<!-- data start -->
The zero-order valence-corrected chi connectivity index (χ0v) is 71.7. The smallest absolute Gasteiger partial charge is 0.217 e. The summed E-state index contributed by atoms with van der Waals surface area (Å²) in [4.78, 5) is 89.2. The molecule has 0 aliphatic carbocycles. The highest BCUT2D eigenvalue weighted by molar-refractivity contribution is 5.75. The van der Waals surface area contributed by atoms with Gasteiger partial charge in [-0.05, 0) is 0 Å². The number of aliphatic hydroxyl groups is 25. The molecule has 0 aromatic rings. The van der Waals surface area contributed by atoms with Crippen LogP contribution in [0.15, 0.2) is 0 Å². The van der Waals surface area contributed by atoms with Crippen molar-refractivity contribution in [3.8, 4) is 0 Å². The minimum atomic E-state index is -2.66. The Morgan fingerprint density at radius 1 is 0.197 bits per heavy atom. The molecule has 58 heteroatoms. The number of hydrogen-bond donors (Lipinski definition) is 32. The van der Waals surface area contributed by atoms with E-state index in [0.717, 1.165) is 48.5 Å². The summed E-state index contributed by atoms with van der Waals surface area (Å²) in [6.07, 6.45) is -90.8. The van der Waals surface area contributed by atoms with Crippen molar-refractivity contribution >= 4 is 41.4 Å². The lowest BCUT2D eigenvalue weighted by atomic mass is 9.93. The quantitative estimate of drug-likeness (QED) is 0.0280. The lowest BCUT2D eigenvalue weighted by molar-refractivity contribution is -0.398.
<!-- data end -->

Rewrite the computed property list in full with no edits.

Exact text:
The zero-order valence-corrected chi connectivity index (χ0v) is 71.7. The smallest absolute Gasteiger partial charge is 0.217 e. The summed E-state index contributed by atoms with van der Waals surface area (Å²) in [4.78, 5) is 89.2. The molecule has 0 aliphatic carbocycles. The highest BCUT2D eigenvalue weighted by molar-refractivity contribution is 5.75. The van der Waals surface area contributed by atoms with Gasteiger partial charge in [-0.05, 0) is 0 Å². The number of aliphatic hydroxyl groups is 25. The molecule has 0 aromatic rings. The van der Waals surface area contributed by atoms with Crippen LogP contribution in [0.15, 0.2) is 0 Å². The van der Waals surface area contributed by atoms with Crippen molar-refractivity contribution in [3.8, 4) is 0 Å². The minimum atomic E-state index is -2.66. The Morgan fingerprint density at radius 1 is 0.197 bits per heavy atom. The molecule has 58 heteroatoms. The number of hydrogen-bond donors (Lipinski definition) is 32. The van der Waals surface area contributed by atoms with E-state index in [0.717, 1.165) is 48.5 Å². The summed E-state index contributed by atoms with van der Waals surface area (Å²) in [6.07, 6.45) is -90.8. The van der Waals surface area contributed by atoms with Crippen molar-refractivity contribution >= 4 is 41.4 Å². The lowest BCUT2D eigenvalue weighted by atomic mass is 9.93. The quantitative estimate of drug-likeness (QED) is 0.0280. The lowest BCUT2D eigenvalue weighted by molar-refractivity contribution is -0.398.